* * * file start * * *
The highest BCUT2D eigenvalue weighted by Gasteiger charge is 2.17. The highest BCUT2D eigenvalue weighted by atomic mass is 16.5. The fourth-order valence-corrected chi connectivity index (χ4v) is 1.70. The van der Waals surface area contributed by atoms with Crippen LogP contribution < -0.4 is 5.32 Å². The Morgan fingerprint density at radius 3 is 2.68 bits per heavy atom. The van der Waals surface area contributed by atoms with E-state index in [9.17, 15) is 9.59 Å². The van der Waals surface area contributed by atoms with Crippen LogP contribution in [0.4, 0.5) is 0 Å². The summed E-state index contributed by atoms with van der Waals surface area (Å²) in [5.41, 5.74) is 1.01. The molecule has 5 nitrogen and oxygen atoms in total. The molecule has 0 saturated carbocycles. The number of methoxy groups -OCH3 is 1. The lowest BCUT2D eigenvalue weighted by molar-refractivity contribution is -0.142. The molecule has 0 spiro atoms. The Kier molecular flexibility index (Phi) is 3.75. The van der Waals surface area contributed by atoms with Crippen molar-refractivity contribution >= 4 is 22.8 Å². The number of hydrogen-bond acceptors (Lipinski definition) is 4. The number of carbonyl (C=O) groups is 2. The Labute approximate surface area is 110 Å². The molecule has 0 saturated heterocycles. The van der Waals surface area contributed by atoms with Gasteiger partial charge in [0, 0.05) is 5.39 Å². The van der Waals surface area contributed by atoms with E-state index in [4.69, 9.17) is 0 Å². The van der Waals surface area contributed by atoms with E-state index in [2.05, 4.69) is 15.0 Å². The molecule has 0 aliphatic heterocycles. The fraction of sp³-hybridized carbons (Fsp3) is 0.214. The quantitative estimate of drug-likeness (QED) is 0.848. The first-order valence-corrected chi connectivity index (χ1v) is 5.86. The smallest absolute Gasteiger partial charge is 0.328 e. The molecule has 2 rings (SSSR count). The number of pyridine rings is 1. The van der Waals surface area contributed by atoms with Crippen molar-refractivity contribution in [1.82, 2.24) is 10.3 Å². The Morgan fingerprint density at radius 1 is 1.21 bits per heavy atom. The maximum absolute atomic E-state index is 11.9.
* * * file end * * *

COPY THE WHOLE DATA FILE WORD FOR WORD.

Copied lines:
The highest BCUT2D eigenvalue weighted by Gasteiger charge is 2.17. The highest BCUT2D eigenvalue weighted by atomic mass is 16.5. The fourth-order valence-corrected chi connectivity index (χ4v) is 1.70. The van der Waals surface area contributed by atoms with Crippen LogP contribution < -0.4 is 5.32 Å². The Morgan fingerprint density at radius 3 is 2.68 bits per heavy atom. The van der Waals surface area contributed by atoms with E-state index in [9.17, 15) is 9.59 Å². The van der Waals surface area contributed by atoms with Crippen LogP contribution in [0.4, 0.5) is 0 Å². The summed E-state index contributed by atoms with van der Waals surface area (Å²) in [5.41, 5.74) is 1.01. The molecule has 5 nitrogen and oxygen atoms in total. The molecule has 0 saturated carbocycles. The number of methoxy groups -OCH3 is 1. The lowest BCUT2D eigenvalue weighted by molar-refractivity contribution is -0.142. The molecule has 0 spiro atoms. The Kier molecular flexibility index (Phi) is 3.75. The van der Waals surface area contributed by atoms with Crippen molar-refractivity contribution >= 4 is 22.8 Å². The number of hydrogen-bond acceptors (Lipinski definition) is 4. The number of carbonyl (C=O) groups is 2. The Labute approximate surface area is 110 Å². The molecule has 0 saturated heterocycles. The van der Waals surface area contributed by atoms with Gasteiger partial charge in [0, 0.05) is 5.39 Å². The van der Waals surface area contributed by atoms with E-state index in [4.69, 9.17) is 0 Å². The van der Waals surface area contributed by atoms with E-state index in [2.05, 4.69) is 15.0 Å². The molecule has 0 aliphatic heterocycles. The fraction of sp³-hybridized carbons (Fsp3) is 0.214. The quantitative estimate of drug-likeness (QED) is 0.848. The first-order valence-corrected chi connectivity index (χ1v) is 5.86. The smallest absolute Gasteiger partial charge is 0.328 e. The molecule has 2 rings (SSSR count). The number of pyridine rings is 1. The van der Waals surface area contributed by atoms with Crippen molar-refractivity contribution in [1.82, 2.24) is 10.3 Å². The Morgan fingerprint density at radius 1 is 1.21 bits per heavy atom. The maximum absolute atomic E-state index is 11.9.